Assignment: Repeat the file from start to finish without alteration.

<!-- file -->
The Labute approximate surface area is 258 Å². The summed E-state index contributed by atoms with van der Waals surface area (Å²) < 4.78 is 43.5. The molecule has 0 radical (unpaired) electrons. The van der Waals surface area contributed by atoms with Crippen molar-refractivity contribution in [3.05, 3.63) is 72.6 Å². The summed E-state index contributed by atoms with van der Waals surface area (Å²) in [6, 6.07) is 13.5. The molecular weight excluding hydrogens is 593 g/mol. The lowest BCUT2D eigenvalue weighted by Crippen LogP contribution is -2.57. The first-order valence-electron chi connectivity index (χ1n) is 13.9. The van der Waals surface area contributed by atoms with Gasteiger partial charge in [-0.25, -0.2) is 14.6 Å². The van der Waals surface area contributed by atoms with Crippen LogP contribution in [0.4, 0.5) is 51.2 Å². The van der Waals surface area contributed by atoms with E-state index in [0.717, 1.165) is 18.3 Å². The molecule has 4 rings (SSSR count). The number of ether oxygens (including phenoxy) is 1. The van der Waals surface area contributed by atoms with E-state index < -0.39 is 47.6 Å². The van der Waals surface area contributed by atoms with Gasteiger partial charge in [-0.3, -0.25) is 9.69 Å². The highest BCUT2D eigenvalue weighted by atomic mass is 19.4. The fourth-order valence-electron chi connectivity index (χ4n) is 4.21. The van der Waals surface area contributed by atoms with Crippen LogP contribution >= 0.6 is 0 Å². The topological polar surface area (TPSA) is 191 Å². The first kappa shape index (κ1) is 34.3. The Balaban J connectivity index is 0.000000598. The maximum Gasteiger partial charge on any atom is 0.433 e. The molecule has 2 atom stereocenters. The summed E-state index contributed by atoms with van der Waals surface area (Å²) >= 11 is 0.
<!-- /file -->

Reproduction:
The Labute approximate surface area is 258 Å². The summed E-state index contributed by atoms with van der Waals surface area (Å²) < 4.78 is 43.5. The molecule has 0 radical (unpaired) electrons. The van der Waals surface area contributed by atoms with Crippen molar-refractivity contribution in [3.05, 3.63) is 72.6 Å². The summed E-state index contributed by atoms with van der Waals surface area (Å²) in [6, 6.07) is 13.5. The molecular weight excluding hydrogens is 593 g/mol. The lowest BCUT2D eigenvalue weighted by Crippen LogP contribution is -2.57. The first-order valence-electron chi connectivity index (χ1n) is 13.9. The van der Waals surface area contributed by atoms with Gasteiger partial charge in [-0.25, -0.2) is 14.6 Å². The van der Waals surface area contributed by atoms with Crippen LogP contribution in [0.4, 0.5) is 51.2 Å². The van der Waals surface area contributed by atoms with E-state index in [0.717, 1.165) is 18.3 Å². The molecule has 4 rings (SSSR count). The number of ether oxygens (including phenoxy) is 1. The van der Waals surface area contributed by atoms with E-state index < -0.39 is 47.6 Å². The van der Waals surface area contributed by atoms with Gasteiger partial charge in [-0.3, -0.25) is 9.69 Å². The highest BCUT2D eigenvalue weighted by atomic mass is 19.4. The fourth-order valence-electron chi connectivity index (χ4n) is 4.21. The van der Waals surface area contributed by atoms with Crippen LogP contribution >= 0.6 is 0 Å². The topological polar surface area (TPSA) is 191 Å². The first kappa shape index (κ1) is 34.3. The Balaban J connectivity index is 0.000000598. The maximum Gasteiger partial charge on any atom is 0.433 e. The molecule has 2 atom stereocenters. The summed E-state index contributed by atoms with van der Waals surface area (Å²) >= 11 is 0.